Museums and Privatization: Beyond the Survival Paradigm

The following essay by Nizan Shaked is part of “Beyond Survival: Public Support for the Arts and Humanities,” a call for reflections on and provocation about the precarious state of arts funding after decades of neoliberal economics and the long culture wars.

A major justification used in the struggle to preserve public funding for the arts is that it fuels private giving. But this serves an increasingly successful neoliberal agenda to transfer public services to the third sector, allowing philanthropists considerable control over the direction of civil society. The private/public nonprofit system is flawed at a deeper lever, as it assumes the existence of a profit system and relies on it as a lifeline. This limits the boundaries of discussion and the horizon of possibilities at the onset. The agency of individuals and organizations has been corralled, reduced to lobbying, resulting in the erosion of public monies, leaving the arts community begging for fewer and fewer public crumbs and groveling for private dollars.

The scramble for public and private funds forces institutions into fierce competition with one another. This serves to fragment the powers of those in charge of administering creativity, imagination, and intellectual advancement. In museums, content approved behind closed doors in consultation with governing boards is ideologically compromised. Artists and art workers are given limited slack to question the status quo. Museum programming and collecting processes should be made transparent, and further democratized. Instead, we have institutions thanking philanthropists for their so-called generosity, while in effect “giving” for tax breaks is donating what already belongs to the public.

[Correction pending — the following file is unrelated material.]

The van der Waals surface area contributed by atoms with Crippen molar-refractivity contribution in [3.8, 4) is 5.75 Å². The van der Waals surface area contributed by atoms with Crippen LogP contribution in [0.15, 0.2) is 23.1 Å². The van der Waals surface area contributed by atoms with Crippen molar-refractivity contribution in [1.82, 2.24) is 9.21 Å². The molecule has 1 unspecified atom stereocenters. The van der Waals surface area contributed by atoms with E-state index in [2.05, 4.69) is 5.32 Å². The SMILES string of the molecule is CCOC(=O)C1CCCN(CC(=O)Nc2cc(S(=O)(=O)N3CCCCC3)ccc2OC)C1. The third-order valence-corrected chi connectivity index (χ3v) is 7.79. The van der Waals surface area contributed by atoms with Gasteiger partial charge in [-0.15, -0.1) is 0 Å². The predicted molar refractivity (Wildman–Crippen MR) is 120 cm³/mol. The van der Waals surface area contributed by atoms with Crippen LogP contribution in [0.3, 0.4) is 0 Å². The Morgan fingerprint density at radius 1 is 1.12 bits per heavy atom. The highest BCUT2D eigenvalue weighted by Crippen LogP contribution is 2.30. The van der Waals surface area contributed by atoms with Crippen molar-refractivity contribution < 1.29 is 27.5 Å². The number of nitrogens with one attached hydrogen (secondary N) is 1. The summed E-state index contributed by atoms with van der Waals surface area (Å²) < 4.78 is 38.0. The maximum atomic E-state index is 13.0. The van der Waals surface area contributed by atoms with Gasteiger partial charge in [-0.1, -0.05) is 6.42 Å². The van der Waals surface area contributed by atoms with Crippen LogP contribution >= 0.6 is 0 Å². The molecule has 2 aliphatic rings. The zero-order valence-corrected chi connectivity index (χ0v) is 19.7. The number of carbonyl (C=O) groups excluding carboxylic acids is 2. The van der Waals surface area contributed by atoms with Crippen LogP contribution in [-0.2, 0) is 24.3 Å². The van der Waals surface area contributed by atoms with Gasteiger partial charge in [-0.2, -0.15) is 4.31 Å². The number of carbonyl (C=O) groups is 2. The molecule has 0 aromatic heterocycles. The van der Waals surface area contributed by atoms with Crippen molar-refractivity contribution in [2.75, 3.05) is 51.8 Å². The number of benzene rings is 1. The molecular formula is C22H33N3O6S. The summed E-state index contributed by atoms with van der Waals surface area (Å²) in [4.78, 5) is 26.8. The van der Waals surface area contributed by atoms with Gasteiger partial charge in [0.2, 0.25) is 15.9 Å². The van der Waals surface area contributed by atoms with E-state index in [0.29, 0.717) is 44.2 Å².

This error is rooted in accepting as a given the current distinctions of public and private, overlooking the fact that as juridical concepts they shifted very dramatically throughout history as well as in the recent past, and are therefore open to future change. We should find ways of analyzing and collectivizing beyond the forms prescribed to us by state-designed institutional systems. A good start is to put on the table the fact that museum structure and the demographic makeup of its governance contradict the needs of the public. As the artist Andrea Fraser has shown, many wealthy individuals that populate art institutions’ boards actively lobby to weaken public welfare. Administrators working on their behest inadvertently advance their agenda. This needs to be openly spoken relentlessly.

When the unnaturalness of this state is clearly seen, then we can discuss solutions for art and society. Personal and collective accountability should replace self-interest as the status quo. Another imperative is to reject pitting one form of diversity against the other. This means emphasizing the place of class and opportunity as an essential component of intersectional analysis and action. Since art has been coopted into the realms of the creative economy and arts-driven real estate districting, artists and institutions have found themselves to be complicit in gentrification and displacement. Foregrounding ascriptive “diversity” cannot cover up for the negative economic effects faced by segments of the population. We need to think about the larger picture beyond the survival paradigm, or we will be stuck reacting to changes and responding to crisis—behind, rather than ahead of, the horse.

Nizan Shaked is professor of contemporary art history, museum and curatorial studies at California State University, Long Beach, where she heads the Museum Studies Track in Art History.

The next response in the Beyond Neoliberalism chapter is “Shaping the Change” by Amy K. Hamlin.